Nigeria was expected to be better after it’s tragic, genocidal civil war came to a dramatic close in 1970. It was called a civil war just because it was fought amongst compatriots. Yet, in concept, execution and dimension, there was nothing civil about it. It was vicious, attritional and sans any compatriot spirit.
There was no guarantee that Igbos or Biafrans would survive the war or its aftermaths. Yet, in the end, and counting to today, the very instinct for self-preservation and an unparalleled spirit of private enterprise plus quantum street wisdom ensured that the people not only survived, they reconciled and moved on, hanging their hopes on a better Nigeria.
But today, and more than at any other time since the end of that war, Nigeria is pedaling back to the same evils that brought that war. Those that feel that they have conquered the federation and its opportunities have no qualms and thus incapable appreciating the permanent damage they are doing to the diminishing prospects for OneNigeria.
With the way post-war Nigeria was unilaterally structured to the advantage of one part and the ebullience with which such advantage is now being pursued, it will be naive and duplicitous to think that there will be absence of dissent. Like nature itself, dissent does not exist in a vacuum. It erupts as a natural reaction to injustice of state against citizen. In such instance, it is the state (not the dissenter) that is stoking the fire of dissent, of separatism.
A nation enjoys healthy and unifying democracy only if its leaders are willing to go beyond the narrow interests of their ethnic stock and direct their vision to the common good. This is the main reason self-determination passions waned throughout the Obasanjo, Yar’Adua and Jonathan eras but soared exponentially in the present era. The first salvo was fired by the President himself when he uttered that infamous 97 versus 5 per cent, a treasonous declaration that quickly gained traction and merciless implementation to this day.
When tribalism is the most powerful drive in a diverse society, democracy and national unity suffer or merely exist as shadows of themselves, or worse – by fiat and state violence. Good leaders have to have enough big heart to accommodate all. They have to be able to walk away from their little tribal enclaves to embrace all hues. They have to find compromises and common grounds that can build a system that accommodates all.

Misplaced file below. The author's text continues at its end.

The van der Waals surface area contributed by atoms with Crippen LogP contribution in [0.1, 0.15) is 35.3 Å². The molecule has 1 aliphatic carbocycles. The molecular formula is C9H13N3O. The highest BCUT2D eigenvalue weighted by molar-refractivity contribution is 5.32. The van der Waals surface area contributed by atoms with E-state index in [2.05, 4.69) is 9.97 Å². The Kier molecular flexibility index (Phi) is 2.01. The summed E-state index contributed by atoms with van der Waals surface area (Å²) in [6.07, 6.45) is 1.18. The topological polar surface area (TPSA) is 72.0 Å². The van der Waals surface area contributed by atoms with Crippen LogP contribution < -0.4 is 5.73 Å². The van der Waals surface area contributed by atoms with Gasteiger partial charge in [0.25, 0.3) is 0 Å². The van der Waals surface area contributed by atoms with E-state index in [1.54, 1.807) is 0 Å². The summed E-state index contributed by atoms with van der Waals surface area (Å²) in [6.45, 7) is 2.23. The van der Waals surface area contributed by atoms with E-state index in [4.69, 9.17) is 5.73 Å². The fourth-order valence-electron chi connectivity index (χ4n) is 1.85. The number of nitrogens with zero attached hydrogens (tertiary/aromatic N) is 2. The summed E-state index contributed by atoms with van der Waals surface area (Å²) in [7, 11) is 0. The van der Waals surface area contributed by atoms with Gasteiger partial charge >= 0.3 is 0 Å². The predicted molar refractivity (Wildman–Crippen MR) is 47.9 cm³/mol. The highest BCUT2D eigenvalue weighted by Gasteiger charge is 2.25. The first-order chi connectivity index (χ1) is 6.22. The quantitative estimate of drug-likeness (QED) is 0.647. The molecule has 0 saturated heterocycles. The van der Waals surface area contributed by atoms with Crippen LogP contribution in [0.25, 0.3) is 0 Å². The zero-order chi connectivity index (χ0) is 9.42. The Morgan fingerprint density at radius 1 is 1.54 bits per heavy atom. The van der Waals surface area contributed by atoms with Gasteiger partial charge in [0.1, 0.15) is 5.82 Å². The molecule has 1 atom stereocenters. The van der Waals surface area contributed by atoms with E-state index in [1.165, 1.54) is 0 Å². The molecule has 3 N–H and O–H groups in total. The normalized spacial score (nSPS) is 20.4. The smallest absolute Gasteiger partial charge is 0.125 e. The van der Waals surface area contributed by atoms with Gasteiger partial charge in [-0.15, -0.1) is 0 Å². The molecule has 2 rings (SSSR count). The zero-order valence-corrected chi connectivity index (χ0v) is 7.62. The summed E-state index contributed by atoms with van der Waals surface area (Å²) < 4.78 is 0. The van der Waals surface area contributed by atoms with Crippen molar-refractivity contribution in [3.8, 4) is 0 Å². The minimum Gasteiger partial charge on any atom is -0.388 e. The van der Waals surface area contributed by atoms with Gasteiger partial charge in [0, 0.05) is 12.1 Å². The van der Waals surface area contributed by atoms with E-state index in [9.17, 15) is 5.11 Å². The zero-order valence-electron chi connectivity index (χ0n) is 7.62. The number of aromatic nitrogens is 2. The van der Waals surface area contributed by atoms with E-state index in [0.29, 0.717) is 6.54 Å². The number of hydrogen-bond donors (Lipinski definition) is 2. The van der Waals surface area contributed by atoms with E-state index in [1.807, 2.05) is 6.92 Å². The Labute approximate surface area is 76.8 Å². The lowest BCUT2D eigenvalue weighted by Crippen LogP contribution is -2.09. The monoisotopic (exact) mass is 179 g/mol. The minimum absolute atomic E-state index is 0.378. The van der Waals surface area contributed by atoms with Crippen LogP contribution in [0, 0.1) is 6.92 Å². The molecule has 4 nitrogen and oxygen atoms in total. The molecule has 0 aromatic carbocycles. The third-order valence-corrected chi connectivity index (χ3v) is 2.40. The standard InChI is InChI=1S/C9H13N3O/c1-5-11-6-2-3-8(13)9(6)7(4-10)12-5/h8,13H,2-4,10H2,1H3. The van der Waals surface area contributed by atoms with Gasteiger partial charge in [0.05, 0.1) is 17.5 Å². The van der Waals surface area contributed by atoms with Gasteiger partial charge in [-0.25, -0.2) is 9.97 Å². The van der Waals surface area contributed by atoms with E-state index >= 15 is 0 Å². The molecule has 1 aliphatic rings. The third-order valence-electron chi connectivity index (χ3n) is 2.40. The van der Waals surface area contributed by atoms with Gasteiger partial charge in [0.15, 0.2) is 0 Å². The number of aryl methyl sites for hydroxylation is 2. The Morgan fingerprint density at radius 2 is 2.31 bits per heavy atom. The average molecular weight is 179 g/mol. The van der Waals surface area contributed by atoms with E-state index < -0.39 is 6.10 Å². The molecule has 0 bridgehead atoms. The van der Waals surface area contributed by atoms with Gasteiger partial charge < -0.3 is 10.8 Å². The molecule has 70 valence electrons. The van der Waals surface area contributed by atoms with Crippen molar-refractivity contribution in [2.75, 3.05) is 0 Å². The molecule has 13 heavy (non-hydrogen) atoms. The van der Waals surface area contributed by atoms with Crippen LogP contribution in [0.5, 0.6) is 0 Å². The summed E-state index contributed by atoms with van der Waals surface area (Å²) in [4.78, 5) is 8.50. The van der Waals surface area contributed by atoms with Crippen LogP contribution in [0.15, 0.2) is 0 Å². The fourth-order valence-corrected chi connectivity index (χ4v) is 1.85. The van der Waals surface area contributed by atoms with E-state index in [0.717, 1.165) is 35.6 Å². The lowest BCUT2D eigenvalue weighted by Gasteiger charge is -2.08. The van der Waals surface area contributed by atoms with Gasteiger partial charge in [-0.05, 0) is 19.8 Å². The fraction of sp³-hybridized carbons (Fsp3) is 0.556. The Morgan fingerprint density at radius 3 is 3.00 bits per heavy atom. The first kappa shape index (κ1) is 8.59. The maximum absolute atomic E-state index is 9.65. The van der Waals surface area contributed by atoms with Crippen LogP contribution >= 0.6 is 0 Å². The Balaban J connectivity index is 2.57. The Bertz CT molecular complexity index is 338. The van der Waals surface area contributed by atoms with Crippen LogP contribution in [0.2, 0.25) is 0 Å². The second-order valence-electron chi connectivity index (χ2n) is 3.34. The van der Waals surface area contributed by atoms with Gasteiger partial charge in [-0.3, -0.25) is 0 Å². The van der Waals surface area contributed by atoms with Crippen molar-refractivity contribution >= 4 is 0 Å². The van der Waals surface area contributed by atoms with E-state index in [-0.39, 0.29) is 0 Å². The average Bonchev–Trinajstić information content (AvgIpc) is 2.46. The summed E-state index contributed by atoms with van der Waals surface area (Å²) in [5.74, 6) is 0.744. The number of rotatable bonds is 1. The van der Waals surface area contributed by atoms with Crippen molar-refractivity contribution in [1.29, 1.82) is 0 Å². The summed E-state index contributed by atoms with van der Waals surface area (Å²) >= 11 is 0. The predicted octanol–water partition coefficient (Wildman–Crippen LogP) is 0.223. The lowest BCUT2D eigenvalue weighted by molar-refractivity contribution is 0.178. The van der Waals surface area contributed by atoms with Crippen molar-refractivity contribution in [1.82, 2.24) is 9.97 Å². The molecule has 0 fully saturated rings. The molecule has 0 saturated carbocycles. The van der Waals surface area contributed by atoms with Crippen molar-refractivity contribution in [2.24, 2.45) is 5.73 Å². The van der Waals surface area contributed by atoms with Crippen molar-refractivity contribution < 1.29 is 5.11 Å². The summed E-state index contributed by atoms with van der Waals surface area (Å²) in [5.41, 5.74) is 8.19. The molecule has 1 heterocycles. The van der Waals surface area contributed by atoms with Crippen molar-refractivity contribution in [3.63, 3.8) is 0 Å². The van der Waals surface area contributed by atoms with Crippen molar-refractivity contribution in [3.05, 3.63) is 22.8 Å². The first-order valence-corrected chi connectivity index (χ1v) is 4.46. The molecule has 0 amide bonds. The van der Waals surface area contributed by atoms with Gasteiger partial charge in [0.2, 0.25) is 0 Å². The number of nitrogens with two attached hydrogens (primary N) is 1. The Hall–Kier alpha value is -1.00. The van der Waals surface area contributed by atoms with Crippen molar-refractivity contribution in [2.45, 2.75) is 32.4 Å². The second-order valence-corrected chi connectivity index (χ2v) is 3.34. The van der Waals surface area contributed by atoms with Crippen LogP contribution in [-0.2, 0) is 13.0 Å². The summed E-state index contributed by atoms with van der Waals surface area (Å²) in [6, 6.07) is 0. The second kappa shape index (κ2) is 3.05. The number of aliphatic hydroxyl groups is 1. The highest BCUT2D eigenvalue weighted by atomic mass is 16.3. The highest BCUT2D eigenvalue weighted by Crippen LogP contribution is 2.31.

Unfortunately, however, Nigeria has been thrust into a crucial moment where how you voted in the 2015 and 2019 presidential elections (plus the tribe you belong to) are the most important considerations for enjoying the most basic rights of citizenship. Even murderous terrorists, some of them foreign, are treated better. In such a scenario, there is going to be a backlash, a popular resistance, best exemplified by an Nnamdi Kanu that is not too cowed to tell you it cannot be that way.
It is sad that the vision of the moment seems to be of a Nigeria that is feudal and terroristic, with a criminal version of federalism and an ethnic patriarchy aimed at enforcing a fraudulent unity on their own terms. This sad reality is the greater danger to the oneness of Nigeria than Nnamdi Kanu and the devoted millions that follow him. To be sure, Kanu was, in all ramifications, a committed Nigerian patriot until his hands were forced.
We saw this same wave in 1967 and it got nobody nowhere. Not the losers, not the winners. As it now seems, everybody – losers or winners – have become losers because the same 1967 mentality of we-versus-them (97versus5) was suddenly exhumed and recast in a new wave of extremism driven by the Nigerian state itself. And to make it worse, when you dissent – even without arms – you die. If you’re lucky, you get maimed for life, jailed or end up in exile.
This is what Nigeria’s founding fathers feared more than 50 years ago. This is what propelled them to find some compatriot comfort only in a pure federation that guaranteed quantum autonomy to the regions. And this why, when the first evils erupted, Aburi was proposed as the only sensible and ultimate solution. So, even as regional autonomy was destroyed and Aburi was rejected, their spirits abided and lived on for a day like this.
Thus, Nigeria as presently constituted, is the reason for Biafra – the abiding spirit that is propelling the phenomenon of Nnamdi Kanu. So, to think that Kanu will relent without weighty concessions smacks of infantile arrogance and crass naivety. It is a fact of history that gutsy and idealistic men like him are built of the sterner stuff; sterner than military tanks; sterner than any oppressor. And now, they are in the millions and still counting.
Therefore, the phenomenon of Biafra is not driven by any other thing than a similar spirit that had propelled Nigeria to Independence. You can’t proscribe a spirit; you can’t call it treason or terrorism; and you can’t suppress it by levying lethal violence at the slightest whim. Your only sensible option is to engage it with dialogue and compromise.
Aloy Ejimakor, a lawyer, writes from Alaigbo